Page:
Paul Edis Trio – Snakes and Ladders
(Self-released and available from Bandcamp. Album review by Adrian Pallant)
Pianist Paul Edis established himself as one of the leading lights of contemporary jazz and other genres in his native north-east England, over the past fifteen years or so – the instigator of numerous compositional, performance and recording projects (including duo, choral, orchestral and big band works), as well as working alongside artists such as Jon Faddis, Julian Siegel, Alan Barnes, Tony Kofi and Vasilis Xenopoulos. He is also an educator and promoter.
Following his return to London in 2020 (where he studied), he has now released uplifting piano trio album Snakes and Ladders, with double bassist Andy Champion and drummer Russ Morgan. The eight original numbers are inspired by the swinging jazz tradition – especially the playing of US pianist Benny Green – and sparkle with authenticity.
Brisk Whiskers is carried on an incessantly shuffling rhythm, its title arrived at after Edis’s conducting of a performance of Duke Ellington’s Sacred Concert found the drum part to specify ‘whiskers’ rather than brushes. In contrast, the assured gospel saunter of It Ain’t Broke (unsurprisingly, also arranged for big band) suggests Dave Brubeck or Oscar Peterson, particularly through strong octaval/chordal melodies reminiscent of ‘The Duke’ or ‘Hymn To Freedom’, even offering evocative tremulant chords amongst the improvisations. Andy Champion also demonstrates the robust pliancy of a solo bass voice heard effectively in other line-ups such as the Graeme Wilson Quartet (also with Paul). The album’s carefree title track does indeed climb and resignedly descend, Morgan’s cymbals upholding its buoyancy; and irresistible bossa The Long Way Round (which, in another guise, includes Edis’s lyrics) features some lovely unison bass-and-piano phrases and Champion’s attractive solo lyricism.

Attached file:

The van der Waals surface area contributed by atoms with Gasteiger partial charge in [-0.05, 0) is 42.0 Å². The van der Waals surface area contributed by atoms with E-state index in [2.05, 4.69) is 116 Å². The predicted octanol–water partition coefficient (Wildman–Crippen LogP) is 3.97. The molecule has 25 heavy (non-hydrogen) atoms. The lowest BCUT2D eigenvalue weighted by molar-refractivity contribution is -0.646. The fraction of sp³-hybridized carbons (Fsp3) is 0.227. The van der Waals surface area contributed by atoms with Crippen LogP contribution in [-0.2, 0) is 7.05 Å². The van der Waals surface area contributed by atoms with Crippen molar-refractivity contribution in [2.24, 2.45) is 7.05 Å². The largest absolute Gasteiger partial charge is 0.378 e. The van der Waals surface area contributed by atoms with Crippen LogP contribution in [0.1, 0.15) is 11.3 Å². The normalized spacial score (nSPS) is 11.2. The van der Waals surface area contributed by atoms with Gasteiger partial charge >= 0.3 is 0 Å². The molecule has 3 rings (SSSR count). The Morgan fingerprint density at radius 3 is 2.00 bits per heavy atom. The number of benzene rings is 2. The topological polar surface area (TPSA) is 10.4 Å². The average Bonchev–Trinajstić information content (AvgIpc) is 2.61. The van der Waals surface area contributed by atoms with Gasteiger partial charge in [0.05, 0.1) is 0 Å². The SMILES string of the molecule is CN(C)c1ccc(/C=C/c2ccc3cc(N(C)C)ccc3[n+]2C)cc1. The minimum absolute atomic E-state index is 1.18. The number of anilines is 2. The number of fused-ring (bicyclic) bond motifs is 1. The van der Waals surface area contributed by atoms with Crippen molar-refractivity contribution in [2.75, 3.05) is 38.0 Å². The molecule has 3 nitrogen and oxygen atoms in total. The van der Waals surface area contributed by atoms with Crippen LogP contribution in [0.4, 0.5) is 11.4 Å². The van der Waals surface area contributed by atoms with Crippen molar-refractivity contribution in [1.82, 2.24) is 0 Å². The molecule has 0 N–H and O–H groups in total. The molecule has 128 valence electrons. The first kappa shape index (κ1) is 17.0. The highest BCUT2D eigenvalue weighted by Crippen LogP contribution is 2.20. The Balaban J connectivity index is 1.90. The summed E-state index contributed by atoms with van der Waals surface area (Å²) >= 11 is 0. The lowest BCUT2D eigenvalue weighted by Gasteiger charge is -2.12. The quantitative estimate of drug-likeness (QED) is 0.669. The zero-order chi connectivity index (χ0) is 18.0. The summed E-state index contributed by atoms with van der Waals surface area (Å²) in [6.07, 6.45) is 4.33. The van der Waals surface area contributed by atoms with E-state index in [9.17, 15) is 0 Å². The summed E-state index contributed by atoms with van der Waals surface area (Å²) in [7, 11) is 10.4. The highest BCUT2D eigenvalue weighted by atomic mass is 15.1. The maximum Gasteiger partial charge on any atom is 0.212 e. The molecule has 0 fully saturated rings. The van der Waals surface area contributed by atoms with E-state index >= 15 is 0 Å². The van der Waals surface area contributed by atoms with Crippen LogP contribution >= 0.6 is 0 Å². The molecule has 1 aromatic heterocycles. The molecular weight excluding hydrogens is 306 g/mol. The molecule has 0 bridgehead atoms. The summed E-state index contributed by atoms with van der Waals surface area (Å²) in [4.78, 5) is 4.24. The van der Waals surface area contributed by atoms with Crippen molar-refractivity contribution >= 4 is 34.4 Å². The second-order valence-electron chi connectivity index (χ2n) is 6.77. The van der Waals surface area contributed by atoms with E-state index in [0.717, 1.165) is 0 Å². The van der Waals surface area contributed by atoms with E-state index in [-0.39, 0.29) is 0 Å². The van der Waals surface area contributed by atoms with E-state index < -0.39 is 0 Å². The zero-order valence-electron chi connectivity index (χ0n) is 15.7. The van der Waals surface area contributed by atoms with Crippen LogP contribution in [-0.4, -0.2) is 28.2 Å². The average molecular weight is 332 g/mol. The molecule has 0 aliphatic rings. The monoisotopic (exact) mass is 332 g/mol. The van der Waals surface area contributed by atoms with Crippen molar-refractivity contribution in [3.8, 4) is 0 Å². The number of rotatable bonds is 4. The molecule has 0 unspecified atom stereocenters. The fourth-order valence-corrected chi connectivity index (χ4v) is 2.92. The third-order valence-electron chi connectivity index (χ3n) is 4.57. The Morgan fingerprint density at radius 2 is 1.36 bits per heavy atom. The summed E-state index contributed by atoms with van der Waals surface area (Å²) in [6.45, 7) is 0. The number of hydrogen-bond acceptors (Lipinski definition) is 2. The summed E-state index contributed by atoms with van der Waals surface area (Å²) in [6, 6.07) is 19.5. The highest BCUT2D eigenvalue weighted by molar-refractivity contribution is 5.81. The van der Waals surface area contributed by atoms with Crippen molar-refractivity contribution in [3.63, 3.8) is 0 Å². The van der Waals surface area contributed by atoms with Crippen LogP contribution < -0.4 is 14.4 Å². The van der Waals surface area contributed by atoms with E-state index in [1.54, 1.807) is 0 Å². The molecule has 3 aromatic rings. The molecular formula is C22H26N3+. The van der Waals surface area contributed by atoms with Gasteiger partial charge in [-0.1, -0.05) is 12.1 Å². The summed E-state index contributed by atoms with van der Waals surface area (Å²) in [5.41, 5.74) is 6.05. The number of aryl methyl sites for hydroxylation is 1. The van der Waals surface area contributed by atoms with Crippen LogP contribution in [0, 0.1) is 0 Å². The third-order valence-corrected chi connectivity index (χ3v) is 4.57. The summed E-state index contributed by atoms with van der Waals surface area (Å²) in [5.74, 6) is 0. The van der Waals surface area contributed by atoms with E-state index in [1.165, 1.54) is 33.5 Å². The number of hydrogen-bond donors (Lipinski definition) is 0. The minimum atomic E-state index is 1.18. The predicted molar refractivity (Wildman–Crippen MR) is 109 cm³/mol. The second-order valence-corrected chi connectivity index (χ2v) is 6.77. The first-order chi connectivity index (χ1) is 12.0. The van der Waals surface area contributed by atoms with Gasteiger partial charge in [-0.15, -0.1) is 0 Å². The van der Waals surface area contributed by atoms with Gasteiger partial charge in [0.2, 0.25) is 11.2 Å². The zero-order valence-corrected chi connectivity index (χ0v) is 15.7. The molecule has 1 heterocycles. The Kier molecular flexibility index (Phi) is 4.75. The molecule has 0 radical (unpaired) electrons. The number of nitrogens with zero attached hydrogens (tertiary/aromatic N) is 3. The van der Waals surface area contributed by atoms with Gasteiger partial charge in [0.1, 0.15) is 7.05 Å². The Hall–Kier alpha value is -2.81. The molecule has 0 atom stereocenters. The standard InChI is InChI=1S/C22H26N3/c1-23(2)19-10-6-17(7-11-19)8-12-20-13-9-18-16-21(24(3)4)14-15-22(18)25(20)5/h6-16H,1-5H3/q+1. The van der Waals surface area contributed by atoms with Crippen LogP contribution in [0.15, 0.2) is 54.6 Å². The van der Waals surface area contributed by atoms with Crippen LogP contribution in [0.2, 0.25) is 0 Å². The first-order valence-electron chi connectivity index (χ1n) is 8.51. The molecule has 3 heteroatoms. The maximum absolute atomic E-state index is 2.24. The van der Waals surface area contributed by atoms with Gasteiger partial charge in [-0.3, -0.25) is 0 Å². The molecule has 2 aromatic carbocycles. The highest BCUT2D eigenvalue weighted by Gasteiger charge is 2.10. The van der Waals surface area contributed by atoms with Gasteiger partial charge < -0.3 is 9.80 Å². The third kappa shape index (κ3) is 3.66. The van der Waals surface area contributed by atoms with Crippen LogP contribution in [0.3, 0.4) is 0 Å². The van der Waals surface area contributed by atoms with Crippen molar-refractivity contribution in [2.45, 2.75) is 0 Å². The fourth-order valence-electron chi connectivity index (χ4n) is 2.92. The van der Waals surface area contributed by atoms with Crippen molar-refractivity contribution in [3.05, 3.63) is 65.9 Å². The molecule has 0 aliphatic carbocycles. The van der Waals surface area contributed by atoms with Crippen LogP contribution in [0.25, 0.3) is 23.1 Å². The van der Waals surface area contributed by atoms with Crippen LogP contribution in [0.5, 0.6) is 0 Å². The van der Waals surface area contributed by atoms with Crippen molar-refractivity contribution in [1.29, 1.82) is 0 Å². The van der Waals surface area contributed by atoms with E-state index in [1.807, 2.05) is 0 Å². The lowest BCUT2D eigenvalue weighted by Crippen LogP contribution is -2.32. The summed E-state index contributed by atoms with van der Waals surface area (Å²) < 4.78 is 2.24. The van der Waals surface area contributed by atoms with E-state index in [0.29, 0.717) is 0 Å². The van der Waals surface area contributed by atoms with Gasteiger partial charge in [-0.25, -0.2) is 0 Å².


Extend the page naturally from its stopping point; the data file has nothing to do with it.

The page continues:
For a couple tunes, Edis changes the ambience by grooving on Fender Rhodes. Of Mice and Men is initially reminiscent of Bob James’ ‘Angela’, though Morgan’s increasingly prominent rhythms forecast the gritty heights it attains; and Madeira, written straight after a precarious tour-guide journey around steep hills to reach Nun’s Valley, sambas with a palpable mix of alarm and exuberance!
Lucky Eleven, dedicated to Edis’s ever-supportive wife (it’s her lucky number and also references this 11-bar sequence), suggests the tenderness of Bill Evans, especially through the acoustic piano’s calming, sustained ‘Peace Piece’ intro and mood. To close, sprightly Lines – described as “a challenging bop head” loosely related to the chord structure of Gershwin’s ‘I Got Rhythm’ – jives and rolls with abandon, and provides the sunny outlook we crave right now.
Joyfully straight-ahead, Snakes and Ladders is a real double-sixer!
Categories: CD review